(aka "Battle of
Set against a sweeping historical fresque, the epic tale
of a great love story thwarted by fortune and men's will...
In 18th-century Quebec, one dark, misty night,
France Carignan pays a visit to the dying Cure Blondeau. As the young woman
and the old priest discuss their shared past, a story that marked both of
them begins to unfold.
It's 1758, just before England's conquest of French Quebec. When she was
young and defiant, Marie-Loup, France's mother, meets handsome Francois Le
Gardeur in Quebec City's marketplace. Le Gardeur comes from a well-off
family, but he would rather roam and hunt than bask in middle-class
comforts. Marie-Loup, a carpenter's illiterate daughter, knows her way
around a forest, practices herbal medicine and has Native friends. Many of
the locals, particularly a trio of scornful hags, egged on by their
ringleader Hortense, think the girl is a witch.
Francois and Marie-Loup fall in love instantly. Meanwhile, the dashing
woodsman discovers that his recently deceased father engaged in sleazy
dealings with the corrupt Intendant Le Bigot and left behind a financial
mess. More than ever, Francois craves the simple honesty of nature, embodied
for him by Marie-Loup. In contrast, Cure Blondeau admonishes Marie-Loup for
her liberated behaviour, but it's obvious that he too loves the girl in his
miserably repressed way.
Filmed in Canada, France and the UK, this film has the distinction of being
Quebec’s costliest production ever with a $30 million budget.
The Globe and Mail:
"Nouvelle France isn't so much a bad film as a costume drama for
young girls. It's going to get some dreadful reviews -- this is the kind of
movie critics like to make fun of -- but the fact is it's full of good
actors and gorgeous scenery."
"Beaudin has assembled an interesting and camera-friendly cast from both
sides of the Atlantic, and has gone to great pains to recreate the ambiance
of New France circa 1760. But the lush cinematography and treacly-sweet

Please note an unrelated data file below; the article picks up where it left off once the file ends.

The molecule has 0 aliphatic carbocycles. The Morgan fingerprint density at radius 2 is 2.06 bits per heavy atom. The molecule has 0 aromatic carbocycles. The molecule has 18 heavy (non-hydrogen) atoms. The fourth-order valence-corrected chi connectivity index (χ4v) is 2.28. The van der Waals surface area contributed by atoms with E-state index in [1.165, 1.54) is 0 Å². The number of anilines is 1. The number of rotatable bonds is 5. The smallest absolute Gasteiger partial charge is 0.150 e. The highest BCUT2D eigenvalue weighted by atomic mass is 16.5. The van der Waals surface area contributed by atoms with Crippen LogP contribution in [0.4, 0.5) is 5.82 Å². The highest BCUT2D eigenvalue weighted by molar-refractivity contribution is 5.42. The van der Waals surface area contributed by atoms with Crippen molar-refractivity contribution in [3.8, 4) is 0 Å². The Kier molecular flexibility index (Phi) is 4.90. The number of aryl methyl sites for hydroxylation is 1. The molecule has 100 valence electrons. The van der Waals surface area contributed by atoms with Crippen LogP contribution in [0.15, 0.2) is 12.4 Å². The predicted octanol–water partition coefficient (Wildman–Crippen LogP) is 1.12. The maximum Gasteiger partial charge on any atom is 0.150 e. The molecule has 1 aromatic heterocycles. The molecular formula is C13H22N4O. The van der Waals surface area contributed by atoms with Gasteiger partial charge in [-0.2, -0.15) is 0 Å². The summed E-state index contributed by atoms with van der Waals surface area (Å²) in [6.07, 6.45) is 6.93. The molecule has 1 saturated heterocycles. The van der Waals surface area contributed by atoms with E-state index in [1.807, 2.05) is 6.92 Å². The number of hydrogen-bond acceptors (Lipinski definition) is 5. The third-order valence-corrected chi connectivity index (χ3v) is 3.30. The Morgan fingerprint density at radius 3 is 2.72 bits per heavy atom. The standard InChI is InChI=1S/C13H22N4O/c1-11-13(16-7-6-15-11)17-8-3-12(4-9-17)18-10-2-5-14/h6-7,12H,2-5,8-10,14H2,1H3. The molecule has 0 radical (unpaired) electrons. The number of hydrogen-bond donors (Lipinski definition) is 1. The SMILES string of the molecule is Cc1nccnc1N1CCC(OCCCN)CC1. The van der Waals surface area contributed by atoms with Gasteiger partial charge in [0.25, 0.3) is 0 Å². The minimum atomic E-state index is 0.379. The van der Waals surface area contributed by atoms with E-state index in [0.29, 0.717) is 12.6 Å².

soundtrack only serve to underline the emptiness of the story itself."
Take One Magazine:
"Determinedly ambitious, Nouvelle France only intermittently comes
alive. As a Montreal journalist put it after its November release, the
reviews of the film could be summed up by the expression, 'Qui trop embrace
real etreint' or 'He who grasps at too much loses everything.' Not only are
veteran director Jean Beaudin and mega-producer Richard Goudreau seeming to
be biting off more than they can collectively chew, Quebec critics
complained that Nouvelle France, which is billed as a 'fresco,' is
far from a sweeping picture of Old Quebec during the time of the Conquest.
While it offers some spectacular vistas conjured up by veteran
cinematographer Louis de Ernsted, it rarely has the grandeur, or the poetic
intensity, of an epic."
Veteran Quebec director Jean Beaudin does a decent job of
bringing the history books to life, and the look of 18th-century Canada and
Europe - from natural vistas to lavish royal courts, open markets and
prisons - is lushly rendered by cinematographer Louis de Ernsted. But the
epic only sporadically achieves the lyrical depth and heft needed for such a
big task. The thin love story groans with overblown melodrama while the most
dramatic moments in Canada's early history - such as the Battle of the
Plains of Abraham - are skipped altogether. The
making of Canada as viewed through a Quebec nationalist lens should leave a
deeper sense of tragedy and historic perspective.
Gerard Depardieu.....Thomas Blondeau
Vincent Perez.....Intendant Le Bigot
Isabel Richer.....Older France Carignan
Tim Roth.....William Pitt
Jason Isaacs......General James Wolfe
Colm Meaney.....Benjamin Franklin
Music by......Patrick Doyle
and Celine Dion
Canadian premiere: November 19, 2004
DVD release: November 7, 2006